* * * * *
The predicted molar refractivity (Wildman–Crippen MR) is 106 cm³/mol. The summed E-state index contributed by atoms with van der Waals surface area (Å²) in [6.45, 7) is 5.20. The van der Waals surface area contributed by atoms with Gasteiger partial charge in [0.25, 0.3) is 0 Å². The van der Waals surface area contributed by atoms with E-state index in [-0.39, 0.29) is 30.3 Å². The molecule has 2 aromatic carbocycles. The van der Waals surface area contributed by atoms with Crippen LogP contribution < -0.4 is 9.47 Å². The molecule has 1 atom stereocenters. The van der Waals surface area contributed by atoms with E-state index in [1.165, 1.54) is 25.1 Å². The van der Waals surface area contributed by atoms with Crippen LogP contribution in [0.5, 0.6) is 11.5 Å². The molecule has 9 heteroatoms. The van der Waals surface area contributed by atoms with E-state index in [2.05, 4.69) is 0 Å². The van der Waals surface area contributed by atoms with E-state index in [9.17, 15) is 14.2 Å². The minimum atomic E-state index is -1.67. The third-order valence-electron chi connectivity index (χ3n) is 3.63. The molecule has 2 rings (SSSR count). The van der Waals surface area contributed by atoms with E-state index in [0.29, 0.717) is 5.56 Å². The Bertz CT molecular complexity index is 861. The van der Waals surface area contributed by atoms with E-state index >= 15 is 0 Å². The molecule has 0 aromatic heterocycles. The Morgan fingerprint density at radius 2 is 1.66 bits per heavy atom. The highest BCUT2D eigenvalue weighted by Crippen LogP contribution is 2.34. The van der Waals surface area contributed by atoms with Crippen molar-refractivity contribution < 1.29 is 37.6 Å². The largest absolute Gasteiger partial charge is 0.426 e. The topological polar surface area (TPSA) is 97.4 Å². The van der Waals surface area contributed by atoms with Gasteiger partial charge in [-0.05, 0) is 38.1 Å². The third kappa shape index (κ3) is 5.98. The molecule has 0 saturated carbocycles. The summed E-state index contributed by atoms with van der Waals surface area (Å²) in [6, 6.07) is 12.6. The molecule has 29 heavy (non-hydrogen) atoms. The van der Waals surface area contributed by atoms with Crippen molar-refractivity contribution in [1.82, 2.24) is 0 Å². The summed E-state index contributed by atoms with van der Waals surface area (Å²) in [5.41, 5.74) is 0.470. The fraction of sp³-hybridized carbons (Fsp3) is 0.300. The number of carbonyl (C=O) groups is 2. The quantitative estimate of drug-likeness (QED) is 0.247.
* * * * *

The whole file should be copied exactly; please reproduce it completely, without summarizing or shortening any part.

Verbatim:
The predicted molar refractivity (Wildman–Crippen MR) is 106 cm³/mol. The summed E-state index contributed by atoms with van der Waals surface area (Å²) in [6.45, 7) is 5.20. The van der Waals surface area contributed by atoms with Gasteiger partial charge in [0.25, 0.3) is 0 Å². The van der Waals surface area contributed by atoms with E-state index in [-0.39, 0.29) is 30.3 Å². The molecule has 2 aromatic carbocycles. The van der Waals surface area contributed by atoms with Crippen LogP contribution < -0.4 is 9.47 Å². The molecule has 1 atom stereocenters. The van der Waals surface area contributed by atoms with E-state index in [1.165, 1.54) is 25.1 Å². The van der Waals surface area contributed by atoms with Crippen LogP contribution in [0.5, 0.6) is 11.5 Å². The molecule has 9 heteroatoms. The van der Waals surface area contributed by atoms with E-state index in [2.05, 4.69) is 0 Å². The van der Waals surface area contributed by atoms with E-state index in [9.17, 15) is 14.2 Å². The minimum atomic E-state index is -1.67. The third-order valence-electron chi connectivity index (χ3n) is 3.63. The molecule has 2 rings (SSSR count). The van der Waals surface area contributed by atoms with E-state index in [0.29, 0.717) is 5.56 Å². The Bertz CT molecular complexity index is 861. The van der Waals surface area contributed by atoms with E-state index >= 15 is 0 Å². The molecule has 0 aromatic heterocycles. The Morgan fingerprint density at radius 2 is 1.66 bits per heavy atom. The highest BCUT2D eigenvalue weighted by Crippen LogP contribution is 2.34. The van der Waals surface area contributed by atoms with Crippen molar-refractivity contribution < 1.29 is 37.6 Å². The largest absolute Gasteiger partial charge is 0.426 e. The topological polar surface area (TPSA) is 97.4 Å². The van der Waals surface area contributed by atoms with Gasteiger partial charge in [-0.05, 0) is 38.1 Å². The third kappa shape index (κ3) is 5.98. The molecule has 0 saturated carbocycles. The summed E-state index contributed by atoms with van der Waals surface area (Å²) in [6, 6.07) is 12.6. The molecule has 29 heavy (non-hydrogen) atoms. The van der Waals surface area contributed by atoms with Crippen molar-refractivity contribution in [1.82, 2.24) is 0 Å². The summed E-state index contributed by atoms with van der Waals surface area (Å²) in [5.41, 5.74) is 0.470. The fraction of sp³-hybridized carbons (Fsp3) is 0.300. The number of carbonyl (C=O) groups is 2. The quantitative estimate of drug-likeness (QED) is 0.247.